House Oks Bunker Cleanup Money
The state House of Representatives on Wednesday approved $2.26 million for cleanup of the contaminated Bunker Hill site.
The appropriation bill passed 59-5. It now goes to the state Senate, which is expected to approve the funding. Wednesday’s appropriation also included $300,000 for cleanup of the Coeur d’Alene River basin.
The state money for the Bunker Hill project frees up millions in federal aid for the mining waste cleanup.
“There have been wheels turning through emergency measures, but this really gets the program under way,” said Rep. Don Pischner, R-Coeur d’Alene. “No more studies to study the studies. No more tests to test the tests. Just get the work done.”
“Were the state not to have approved this match, work would not have continued this summer,” said Earl Liverman, project manager for the federal Environmental Protection Agency. “Although work has been progressing to date, this now allows the full-scale, sitewide remediation to begin this summer.”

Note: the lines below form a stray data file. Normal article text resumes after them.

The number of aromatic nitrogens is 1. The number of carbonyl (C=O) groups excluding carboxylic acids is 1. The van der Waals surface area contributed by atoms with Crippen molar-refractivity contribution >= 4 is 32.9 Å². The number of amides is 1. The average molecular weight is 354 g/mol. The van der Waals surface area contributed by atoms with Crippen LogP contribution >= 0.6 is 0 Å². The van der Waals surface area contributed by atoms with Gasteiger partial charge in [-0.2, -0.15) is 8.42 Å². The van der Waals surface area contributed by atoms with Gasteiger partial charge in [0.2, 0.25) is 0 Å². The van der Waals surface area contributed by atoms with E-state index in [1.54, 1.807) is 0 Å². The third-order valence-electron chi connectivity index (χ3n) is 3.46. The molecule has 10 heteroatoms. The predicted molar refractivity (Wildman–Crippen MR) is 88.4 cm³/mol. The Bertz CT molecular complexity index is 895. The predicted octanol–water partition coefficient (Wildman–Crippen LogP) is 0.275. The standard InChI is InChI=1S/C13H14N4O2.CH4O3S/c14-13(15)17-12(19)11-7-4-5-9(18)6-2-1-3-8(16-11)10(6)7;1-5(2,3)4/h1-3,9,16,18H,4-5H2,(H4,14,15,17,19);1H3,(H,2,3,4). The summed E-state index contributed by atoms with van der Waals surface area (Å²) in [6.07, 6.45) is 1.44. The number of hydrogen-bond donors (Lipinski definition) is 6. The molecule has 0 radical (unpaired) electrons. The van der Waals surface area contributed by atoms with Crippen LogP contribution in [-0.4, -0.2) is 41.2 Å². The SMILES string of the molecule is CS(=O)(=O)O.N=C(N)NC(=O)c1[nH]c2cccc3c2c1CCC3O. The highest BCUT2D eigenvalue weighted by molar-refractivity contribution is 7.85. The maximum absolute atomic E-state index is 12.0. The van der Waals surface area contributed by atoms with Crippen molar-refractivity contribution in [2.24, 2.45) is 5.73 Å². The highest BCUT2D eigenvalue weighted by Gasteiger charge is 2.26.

Specifically, Liverman said, that means demolition of the lead smelter and zinc plant at the 21-square-mile Superfund site. Workers also will excavate waste in a pond and demolish a fertilizer plant.
Since last fall, workers have demolished more than 50 buildings at the site, he said.
All told, the cleanup is expected to cost $200 million and take a decade to finish. The state will contribute $10.7 million. Mining companies and other industries have contributed $50 million, most of it to clean up mine waste leaching into streams upstream from the Superfund site.
Pischner said the cleanup has become secondary to repairing the area’s damaged reputation and economy.
“This isn’t a situation of people dying because of breathing the air or of kids dying because of (lead in) the yards they’re playing in. We’re beyond that,” he said. “In my mind, this whole thing is an economic issue.”
Rep. Tom Dorr, who also represents the district that includes the Silver Valley, said he has received a wave of calls and letters urging the Legislature to appropriate the money. But he said it wasn’t difficult finding lawmakers to support the funding.
“When I try to bend their ear about it, they say ‘it’s time to do this,”’ said Dorr, R-Post Falls.